Working to Understand Breast Cancer
Jamaica Cass is a PhD Candidate in Microbiology and Immunology and is making cancer research her specialty. Her focus is on breast cancer and involves both lab-based and clinical research, looking at the genetic manipulation of cancer cells in a bid to develop ‘target therapies.’
Miss Cass originally wanted to be a veterinarian, but after enrolling in a biology degree she took an introductory course in pathology - the study of disease, part of which was a cancer component. She was so intrigued by cancer research that she changed her education path and arrived at Queen’s in 2008 to begin a Master’s degree.
She now works in the Queen’s Cancer Research Institute, part of the Collaborative Cancer Program – a unique program that unites six different departments across the University with the collective goal of advancing cancer research. Scientists from anatomy, biochemistry, epidemiology, microbiology and immunology, who may otherwise never come into contact, all work together under one umbrella.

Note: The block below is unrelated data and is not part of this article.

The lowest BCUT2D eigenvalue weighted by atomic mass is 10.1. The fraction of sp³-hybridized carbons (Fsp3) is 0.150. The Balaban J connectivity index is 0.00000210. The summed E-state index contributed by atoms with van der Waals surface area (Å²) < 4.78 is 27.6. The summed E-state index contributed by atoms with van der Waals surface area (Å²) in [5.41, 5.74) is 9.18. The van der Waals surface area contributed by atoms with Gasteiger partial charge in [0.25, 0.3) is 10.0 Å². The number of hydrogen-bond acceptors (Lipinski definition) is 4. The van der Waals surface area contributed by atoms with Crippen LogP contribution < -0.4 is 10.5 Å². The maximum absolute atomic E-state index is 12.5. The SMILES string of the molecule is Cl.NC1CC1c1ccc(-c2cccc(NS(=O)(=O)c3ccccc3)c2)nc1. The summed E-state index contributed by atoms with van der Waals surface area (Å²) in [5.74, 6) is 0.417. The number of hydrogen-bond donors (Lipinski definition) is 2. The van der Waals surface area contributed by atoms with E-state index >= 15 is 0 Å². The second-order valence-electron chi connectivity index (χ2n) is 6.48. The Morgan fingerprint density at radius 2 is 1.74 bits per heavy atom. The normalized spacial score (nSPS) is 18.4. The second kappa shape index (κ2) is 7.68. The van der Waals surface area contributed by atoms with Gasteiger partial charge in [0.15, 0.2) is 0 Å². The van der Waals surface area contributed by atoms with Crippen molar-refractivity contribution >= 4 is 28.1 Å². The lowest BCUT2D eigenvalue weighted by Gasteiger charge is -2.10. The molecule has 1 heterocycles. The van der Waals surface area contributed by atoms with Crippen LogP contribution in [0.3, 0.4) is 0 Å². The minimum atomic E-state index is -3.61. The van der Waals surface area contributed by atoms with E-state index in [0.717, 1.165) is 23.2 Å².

1 in 9 Canadian women will be diagnosed with breast cancer and she wants to help reduce this statistic. Her work is making a difference and is helping to change the outcome for women with breast cancer across the world.
Miss Cass has twice been the recipient of the Minority Scholar in Cancer Research Awards (2010 and 2011), presented by the American Association of Cancer Research.